Why do informal proofs conform to formal norms?

Foundations of Science 14 (1-2):9-26 (2009)
Kant discovered a philosophical problem with mathematical proof. Despite being a priori , its methodology involves more than analytic truth. But what else is involved? This problem is widely taken to have been solved by Frege’s extension of logic beyond its restricted (and largely Aristotelian) form. Nevertheless, a successor problem remains: both traditional and contemporary (classical) mathematical proofs, although conforming to the norms of contemporary (classical) logic, never were, and still aren’t, executed by mathematicians in a way that transparently reveals why these proofs—written in the vernacular to this very day—succeed in conforming to those norms.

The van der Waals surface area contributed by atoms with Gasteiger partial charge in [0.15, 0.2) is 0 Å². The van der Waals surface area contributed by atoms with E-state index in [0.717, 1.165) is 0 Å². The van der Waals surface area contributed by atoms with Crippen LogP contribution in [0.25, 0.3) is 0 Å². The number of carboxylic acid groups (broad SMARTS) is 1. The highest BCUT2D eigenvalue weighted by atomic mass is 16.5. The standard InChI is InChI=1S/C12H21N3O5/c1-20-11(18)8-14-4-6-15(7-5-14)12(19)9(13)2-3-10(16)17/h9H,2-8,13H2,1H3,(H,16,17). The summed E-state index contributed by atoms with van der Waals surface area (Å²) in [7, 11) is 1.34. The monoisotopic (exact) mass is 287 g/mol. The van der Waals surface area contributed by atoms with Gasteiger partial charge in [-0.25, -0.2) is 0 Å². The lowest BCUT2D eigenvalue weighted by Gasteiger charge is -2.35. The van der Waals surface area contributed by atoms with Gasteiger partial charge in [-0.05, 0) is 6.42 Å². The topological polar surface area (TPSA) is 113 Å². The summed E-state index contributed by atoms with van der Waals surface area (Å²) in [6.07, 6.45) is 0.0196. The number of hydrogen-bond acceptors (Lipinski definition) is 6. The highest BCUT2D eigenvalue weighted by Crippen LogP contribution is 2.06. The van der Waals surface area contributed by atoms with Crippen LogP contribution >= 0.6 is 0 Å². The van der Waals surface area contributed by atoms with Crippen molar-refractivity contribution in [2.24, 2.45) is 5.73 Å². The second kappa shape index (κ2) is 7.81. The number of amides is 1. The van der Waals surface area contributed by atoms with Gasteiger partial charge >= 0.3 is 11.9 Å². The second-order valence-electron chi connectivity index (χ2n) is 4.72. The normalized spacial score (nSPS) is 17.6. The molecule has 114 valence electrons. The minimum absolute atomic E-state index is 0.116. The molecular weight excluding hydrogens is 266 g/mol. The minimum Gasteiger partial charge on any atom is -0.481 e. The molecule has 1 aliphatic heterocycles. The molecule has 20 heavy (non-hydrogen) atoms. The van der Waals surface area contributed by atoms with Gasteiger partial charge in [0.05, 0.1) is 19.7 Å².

Keywords Mathematical proof  Reasoning  Logic  Meaning  Natural language
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DOI 10.1007/s10699-008-9144-9
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References found in this work BETA
Alonzo Church (1944). Introduction to Mathematical Logic. London, H. Milford, Oxford University Press.
W. V. Quine (1961/1953). On What There Is. In Tim Crane & Katalin Farkas (eds.), From a Logical Point of View. Harvard University Press 21--38.

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